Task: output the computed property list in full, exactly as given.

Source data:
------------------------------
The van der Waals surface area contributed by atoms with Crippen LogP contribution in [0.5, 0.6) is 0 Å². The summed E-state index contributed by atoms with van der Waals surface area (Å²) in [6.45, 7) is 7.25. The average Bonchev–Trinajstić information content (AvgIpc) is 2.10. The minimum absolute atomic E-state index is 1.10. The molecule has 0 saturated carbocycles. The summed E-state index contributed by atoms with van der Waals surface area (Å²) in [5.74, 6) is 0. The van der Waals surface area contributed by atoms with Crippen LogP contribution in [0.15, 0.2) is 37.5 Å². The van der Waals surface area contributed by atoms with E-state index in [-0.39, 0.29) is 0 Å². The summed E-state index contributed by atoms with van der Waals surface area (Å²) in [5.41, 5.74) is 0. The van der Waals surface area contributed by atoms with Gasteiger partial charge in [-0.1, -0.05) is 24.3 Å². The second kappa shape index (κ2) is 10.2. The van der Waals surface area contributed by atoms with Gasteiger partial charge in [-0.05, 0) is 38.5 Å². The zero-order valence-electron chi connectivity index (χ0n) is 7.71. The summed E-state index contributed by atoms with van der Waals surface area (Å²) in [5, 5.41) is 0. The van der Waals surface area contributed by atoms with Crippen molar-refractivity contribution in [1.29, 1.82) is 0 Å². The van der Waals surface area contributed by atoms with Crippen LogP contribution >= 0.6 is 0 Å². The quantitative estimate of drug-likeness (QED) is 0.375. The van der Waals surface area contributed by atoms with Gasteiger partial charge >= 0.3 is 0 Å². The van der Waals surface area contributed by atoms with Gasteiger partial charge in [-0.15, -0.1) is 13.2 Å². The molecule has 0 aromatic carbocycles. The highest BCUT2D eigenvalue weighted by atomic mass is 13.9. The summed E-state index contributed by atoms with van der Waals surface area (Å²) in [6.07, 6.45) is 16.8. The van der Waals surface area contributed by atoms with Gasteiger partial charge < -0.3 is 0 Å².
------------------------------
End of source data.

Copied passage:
The van der Waals surface area contributed by atoms with Crippen LogP contribution in [0.5, 0.6) is 0 Å². The summed E-state index contributed by atoms with van der Waals surface area (Å²) in [6.45, 7) is 7.25. The average Bonchev–Trinajstić information content (AvgIpc) is 2.10. The minimum absolute atomic E-state index is 1.10. The molecule has 0 saturated carbocycles. The summed E-state index contributed by atoms with van der Waals surface area (Å²) in [5.74, 6) is 0. The van der Waals surface area contributed by atoms with Crippen LogP contribution in [0.15, 0.2) is 37.5 Å². The van der Waals surface area contributed by atoms with E-state index in [-0.39, 0.29) is 0 Å². The summed E-state index contributed by atoms with van der Waals surface area (Å²) in [5.41, 5.74) is 0. The van der Waals surface area contributed by atoms with Gasteiger partial charge in [-0.1, -0.05) is 24.3 Å². The second kappa shape index (κ2) is 10.2. The van der Waals surface area contributed by atoms with Gasteiger partial charge in [-0.05, 0) is 38.5 Å². The zero-order valence-electron chi connectivity index (χ0n) is 7.71. The summed E-state index contributed by atoms with van der Waals surface area (Å²) in [5, 5.41) is 0. The van der Waals surface area contributed by atoms with Crippen molar-refractivity contribution in [1.29, 1.82) is 0 Å². The van der Waals surface area contributed by atoms with Crippen LogP contribution >= 0.6 is 0 Å². The quantitative estimate of drug-likeness (QED) is 0.375. The van der Waals surface area contributed by atoms with Gasteiger partial charge >= 0.3 is 0 Å². The van der Waals surface area contributed by atoms with Gasteiger partial charge in [-0.15, -0.1) is 13.2 Å². The molecule has 0 aromatic carbocycles. The highest BCUT2D eigenvalue weighted by atomic mass is 13.9. The summed E-state index contributed by atoms with van der Waals surface area (Å²) in [6.07, 6.45) is 16.8. The van der Waals surface area contributed by atoms with Gasteiger partial charge < -0.3 is 0 Å².